WHEN E-MAIL STANDARDS ARE NOT

26. January 2009, 05:42 | by WD Milner | Full Article |

I was recently recruited to help a friend set up e-mail on their Linux system. I discovered that not all providers follow the various e-mail standards that have developed over the years.

Setting up retrieval from the internet service provider’s POP3 server was simple and straight forward, as was grabbing the mail from their web host mail system. Sadly, retrieving mail from Hotmail and Gmail was not so easy.

The problem with Hotmail is that they use a proprietary, undocumented, and unsupported access protocol. The easiest way to grab mail from a Hotmail box is to set up the POP3 proxy from the httpmail package, and retrieve mail from the POP3 proxy.

Gmail presents a couple of problems. The first is that the service doesn't follow proper POP3 protocol by removing messages from the POP3 view of the mailbox without the user agent issuing a DELE command. Gmail issues the DELE internally as soon as an RETR command is issued. This means that if a message download fails for any reason (full disk, unresponsive server, disrupted network connection) before the transfer is complete, or the Gmail server fails to respond to a QUIT command, etc., the next time the mail transfer agent connects to that account, Gmail will have already deleted the message from the POP3 mailbox, effectively “destroying” mail, in the context of POP3. The only information on this from Google is here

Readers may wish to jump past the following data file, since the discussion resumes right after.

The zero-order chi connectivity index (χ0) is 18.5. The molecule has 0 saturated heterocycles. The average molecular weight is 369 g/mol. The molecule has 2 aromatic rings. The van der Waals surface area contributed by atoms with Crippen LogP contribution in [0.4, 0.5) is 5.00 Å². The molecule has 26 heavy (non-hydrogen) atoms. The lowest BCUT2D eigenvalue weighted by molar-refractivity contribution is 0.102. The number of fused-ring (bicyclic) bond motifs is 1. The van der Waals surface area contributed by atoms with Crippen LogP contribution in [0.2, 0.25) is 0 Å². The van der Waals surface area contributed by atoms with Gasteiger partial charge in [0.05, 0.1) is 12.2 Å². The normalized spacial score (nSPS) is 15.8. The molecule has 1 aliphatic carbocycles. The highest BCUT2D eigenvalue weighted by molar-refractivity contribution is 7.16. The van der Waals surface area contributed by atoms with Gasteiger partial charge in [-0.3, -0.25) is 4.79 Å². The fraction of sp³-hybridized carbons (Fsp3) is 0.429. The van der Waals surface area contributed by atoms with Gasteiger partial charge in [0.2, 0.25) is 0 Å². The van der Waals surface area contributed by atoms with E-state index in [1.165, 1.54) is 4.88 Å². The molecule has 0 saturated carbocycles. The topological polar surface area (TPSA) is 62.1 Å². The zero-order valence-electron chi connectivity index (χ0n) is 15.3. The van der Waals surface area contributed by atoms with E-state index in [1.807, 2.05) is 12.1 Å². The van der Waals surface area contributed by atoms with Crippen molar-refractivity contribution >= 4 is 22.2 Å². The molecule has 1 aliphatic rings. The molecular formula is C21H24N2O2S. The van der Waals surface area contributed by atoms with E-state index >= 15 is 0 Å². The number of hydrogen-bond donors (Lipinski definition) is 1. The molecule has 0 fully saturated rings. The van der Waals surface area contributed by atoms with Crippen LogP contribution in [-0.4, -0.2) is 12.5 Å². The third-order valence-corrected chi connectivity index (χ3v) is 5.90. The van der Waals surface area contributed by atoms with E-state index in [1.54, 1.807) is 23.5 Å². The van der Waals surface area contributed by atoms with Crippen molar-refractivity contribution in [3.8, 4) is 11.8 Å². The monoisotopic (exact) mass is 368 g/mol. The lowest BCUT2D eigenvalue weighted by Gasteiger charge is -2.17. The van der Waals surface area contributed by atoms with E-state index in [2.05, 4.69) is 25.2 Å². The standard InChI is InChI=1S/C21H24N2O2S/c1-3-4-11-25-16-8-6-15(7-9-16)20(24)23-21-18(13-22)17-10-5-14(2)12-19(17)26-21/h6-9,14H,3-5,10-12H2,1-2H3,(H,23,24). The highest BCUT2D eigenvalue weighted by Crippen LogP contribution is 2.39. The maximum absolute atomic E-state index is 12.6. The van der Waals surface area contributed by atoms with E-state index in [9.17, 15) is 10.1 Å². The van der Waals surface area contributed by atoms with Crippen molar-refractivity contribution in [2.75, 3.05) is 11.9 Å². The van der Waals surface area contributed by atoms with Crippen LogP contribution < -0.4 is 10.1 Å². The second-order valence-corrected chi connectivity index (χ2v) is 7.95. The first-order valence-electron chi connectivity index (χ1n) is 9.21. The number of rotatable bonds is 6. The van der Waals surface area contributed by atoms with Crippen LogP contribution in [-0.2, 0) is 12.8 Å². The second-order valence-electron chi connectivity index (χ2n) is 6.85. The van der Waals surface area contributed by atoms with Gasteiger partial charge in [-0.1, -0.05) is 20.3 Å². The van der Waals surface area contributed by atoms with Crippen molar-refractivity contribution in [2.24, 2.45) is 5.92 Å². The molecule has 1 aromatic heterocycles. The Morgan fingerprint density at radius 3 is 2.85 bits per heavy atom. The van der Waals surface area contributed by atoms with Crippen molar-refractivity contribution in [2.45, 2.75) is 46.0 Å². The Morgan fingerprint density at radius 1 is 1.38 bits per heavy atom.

The second problem with Gmail, though perhaps a minor one depending on your needs, is that Gmail’s POP3 context does not include the contents of the trash or spam folders so they are not available to the mail transfer agent.

Unlike Hotmail, there seems to be no work around for the Gmail issues.

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Categories: ,
Keywords: e-mail,POP3,standards,Hotmail,Gmail

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